|Name||Christian Leopold von Buch|
|Birth||(1774-04-26)April 26, 1774 Stolpe an der Oder,Margraviate of Brandenburg,Prussia(now a part ofAngermünde,Germany)|
|Birth Place||Stolpe an der Oder,Margraviate of Brandenburg,Prussia(now a part ofAngermünde,Germany)|
|Death||(1853-03-04)(aged 78) Berlin,Province of Brandenburg,Prussia|
|Died At||Berlin,Province of Brandenburg,Prussia|
|Famous Research||Jurassic System Andesite Magma mixing Elevation crater theory|
Events Occured in Scienctist Life
Christian Leopold von Buch (April 26, 1774 – March 4, 1853), usually cited as Leopold von Buch, was a German geologist and paleontologist born in Stolpe an der Oder (now a part of Angermünde, Brandenburg) and is remembered as one of the most important contributors to geology in the first half of the nineteenth century.
His Versuch einer mineralogischen Beschreibung von Landeck (Breslau, 1797) was translated into French (Paris, 1805), and into English as Attempt at a Mineralogical Description of Landeck (Edinburgh, 1810).
In 1797, he met Humboldt at Salzburg, and with him explored the geological formations of Styria, and the adjoining Alps.
In the spring of 1798, Buch extended his excursions into Italy, where his faith in the Neptunian theory was shaken.
He saw Vesuvius for the first time in 1799.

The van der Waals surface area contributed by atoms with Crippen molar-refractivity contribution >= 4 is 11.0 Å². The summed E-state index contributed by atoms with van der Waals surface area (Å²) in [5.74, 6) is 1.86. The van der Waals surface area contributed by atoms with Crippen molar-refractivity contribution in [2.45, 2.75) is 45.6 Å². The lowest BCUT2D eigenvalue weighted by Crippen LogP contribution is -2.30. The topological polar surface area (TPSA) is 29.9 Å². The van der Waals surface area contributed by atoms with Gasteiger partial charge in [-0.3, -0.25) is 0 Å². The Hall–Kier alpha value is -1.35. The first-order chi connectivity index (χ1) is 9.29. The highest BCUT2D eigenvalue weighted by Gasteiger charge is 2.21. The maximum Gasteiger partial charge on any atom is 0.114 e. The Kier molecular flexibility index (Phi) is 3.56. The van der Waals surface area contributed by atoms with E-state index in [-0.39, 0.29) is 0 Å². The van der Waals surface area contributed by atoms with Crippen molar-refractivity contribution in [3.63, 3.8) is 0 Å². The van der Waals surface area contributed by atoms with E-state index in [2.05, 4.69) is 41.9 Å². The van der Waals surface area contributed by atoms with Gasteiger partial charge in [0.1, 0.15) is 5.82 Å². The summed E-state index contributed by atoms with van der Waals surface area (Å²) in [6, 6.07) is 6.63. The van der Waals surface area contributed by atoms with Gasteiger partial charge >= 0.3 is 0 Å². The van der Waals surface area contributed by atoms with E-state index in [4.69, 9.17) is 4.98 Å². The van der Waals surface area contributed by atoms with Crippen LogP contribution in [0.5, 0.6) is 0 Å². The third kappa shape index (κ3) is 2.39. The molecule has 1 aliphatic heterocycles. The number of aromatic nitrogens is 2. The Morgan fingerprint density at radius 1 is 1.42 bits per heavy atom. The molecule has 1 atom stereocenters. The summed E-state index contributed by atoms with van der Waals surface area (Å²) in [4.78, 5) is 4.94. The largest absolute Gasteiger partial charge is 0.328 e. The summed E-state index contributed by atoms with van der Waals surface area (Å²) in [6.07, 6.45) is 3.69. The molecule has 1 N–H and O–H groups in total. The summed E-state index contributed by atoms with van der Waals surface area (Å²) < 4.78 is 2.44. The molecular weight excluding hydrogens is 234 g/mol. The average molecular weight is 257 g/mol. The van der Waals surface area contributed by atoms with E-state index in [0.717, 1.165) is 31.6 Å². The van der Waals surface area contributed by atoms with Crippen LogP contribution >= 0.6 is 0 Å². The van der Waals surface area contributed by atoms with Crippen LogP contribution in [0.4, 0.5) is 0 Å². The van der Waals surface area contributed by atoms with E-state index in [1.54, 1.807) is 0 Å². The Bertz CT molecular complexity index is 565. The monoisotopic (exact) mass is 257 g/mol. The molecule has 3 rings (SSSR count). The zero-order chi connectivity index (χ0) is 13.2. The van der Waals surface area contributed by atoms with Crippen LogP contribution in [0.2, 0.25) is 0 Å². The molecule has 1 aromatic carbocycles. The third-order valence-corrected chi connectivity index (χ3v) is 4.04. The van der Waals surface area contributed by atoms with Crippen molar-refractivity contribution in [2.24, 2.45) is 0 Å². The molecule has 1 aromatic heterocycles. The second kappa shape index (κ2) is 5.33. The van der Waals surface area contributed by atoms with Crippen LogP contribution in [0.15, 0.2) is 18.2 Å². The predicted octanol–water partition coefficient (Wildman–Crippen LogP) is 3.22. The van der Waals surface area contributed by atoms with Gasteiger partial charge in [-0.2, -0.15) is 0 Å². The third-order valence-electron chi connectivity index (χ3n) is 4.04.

Later, in 1805, he had the opportunity, along with Humboldt and Gay Lussac, of witnessing its actual eruption.
In 1802 he examined the extinct volcanoes of Auvergne in the south of France.
The results of all these geological travels were given to the world in the two volumes of his Geognostische Beobachtungen (Berlin, 1802 and 1809).
In 1806, Buch proceeded to Scandinavia and spent two years in examining its physical constitution.
This furnished the materials for his work entitled Reise durch Norwegen und Lappland ("Travels in Norway and Lapland", Berlin, 1810).
In 1815 Buch visited the Canary Islands in company with Christen Smith, a Norwegian botanist.
In the third edition of his On the Origin of Species published in 1861, Charles Darwin added a Historical Sketch giving due credit to naturalists who had preceded him in publishing the opinion that species undergo modification, and that the existing forms of life have descended by true generation from pre-existing forms.
According to Darwin: The celebrated geologist and naturalist, Von Buch, in his excellent 'Description physique des Isles Canaries' (1836, p. 147), clearly expresses his belief that varieties slowly become changed into permanent species, which are no longer capable of intercrossing.
Evolutionary biologist Ernst Mayr has written that Buch was the first naturalist to suggest geographic speciation, in 1825.
In 1825, he was elected a foreign member of the Royal Swedish Academy of Sciences.
This work in turn cites: M. Flourens (1862).